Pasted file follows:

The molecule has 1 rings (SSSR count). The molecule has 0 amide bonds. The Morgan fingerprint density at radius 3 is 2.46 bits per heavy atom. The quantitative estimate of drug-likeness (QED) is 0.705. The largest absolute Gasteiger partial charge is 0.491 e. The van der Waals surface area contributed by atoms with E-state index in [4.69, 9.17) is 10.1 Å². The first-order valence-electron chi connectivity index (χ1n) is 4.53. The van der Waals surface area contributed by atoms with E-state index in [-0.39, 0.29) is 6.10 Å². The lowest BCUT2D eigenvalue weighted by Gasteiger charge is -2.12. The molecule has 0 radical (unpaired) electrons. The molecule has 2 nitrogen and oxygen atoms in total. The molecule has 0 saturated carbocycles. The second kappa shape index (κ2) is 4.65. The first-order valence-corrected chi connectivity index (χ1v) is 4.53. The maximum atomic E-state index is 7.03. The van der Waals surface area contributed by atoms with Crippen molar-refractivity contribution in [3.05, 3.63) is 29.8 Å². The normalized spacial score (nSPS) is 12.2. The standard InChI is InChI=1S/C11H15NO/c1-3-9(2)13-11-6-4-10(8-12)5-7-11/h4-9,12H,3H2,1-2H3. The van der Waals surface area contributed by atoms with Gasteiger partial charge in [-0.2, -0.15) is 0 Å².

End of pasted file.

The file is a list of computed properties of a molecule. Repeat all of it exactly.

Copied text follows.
The molecule has 1 rings (SSSR count). The molecule has 0 amide bonds. The Morgan fingerprint density at radius 3 is 2.46 bits per heavy atom. The quantitative estimate of drug-likeness (QED) is 0.705. The largest absolute Gasteiger partial charge is 0.491 e. The van der Waals surface area contributed by atoms with E-state index in [4.69, 9.17) is 10.1 Å². The first-order valence-electron chi connectivity index (χ1n) is 4.53. The van der Waals surface area contributed by atoms with E-state index in [-0.39, 0.29) is 6.10 Å². The lowest BCUT2D eigenvalue weighted by Gasteiger charge is -2.12. The molecule has 0 radical (unpaired) electrons. The molecule has 2 nitrogen and oxygen atoms in total. The molecule has 0 saturated carbocycles. The second kappa shape index (κ2) is 4.65. The first-order valence-corrected chi connectivity index (χ1v) is 4.53. The maximum atomic E-state index is 7.03. The van der Waals surface area contributed by atoms with Crippen molar-refractivity contribution in [3.05, 3.63) is 29.8 Å². The normalized spacial score (nSPS) is 12.2. The standard InChI is InChI=1S/C11H15NO/c1-3-9(2)13-11-6-4-10(8-12)5-7-11/h4-9,12H,3H2,1-2H3. The van der Waals surface area contributed by atoms with Gasteiger partial charge in [-0.2, -0.15) is 0 Å².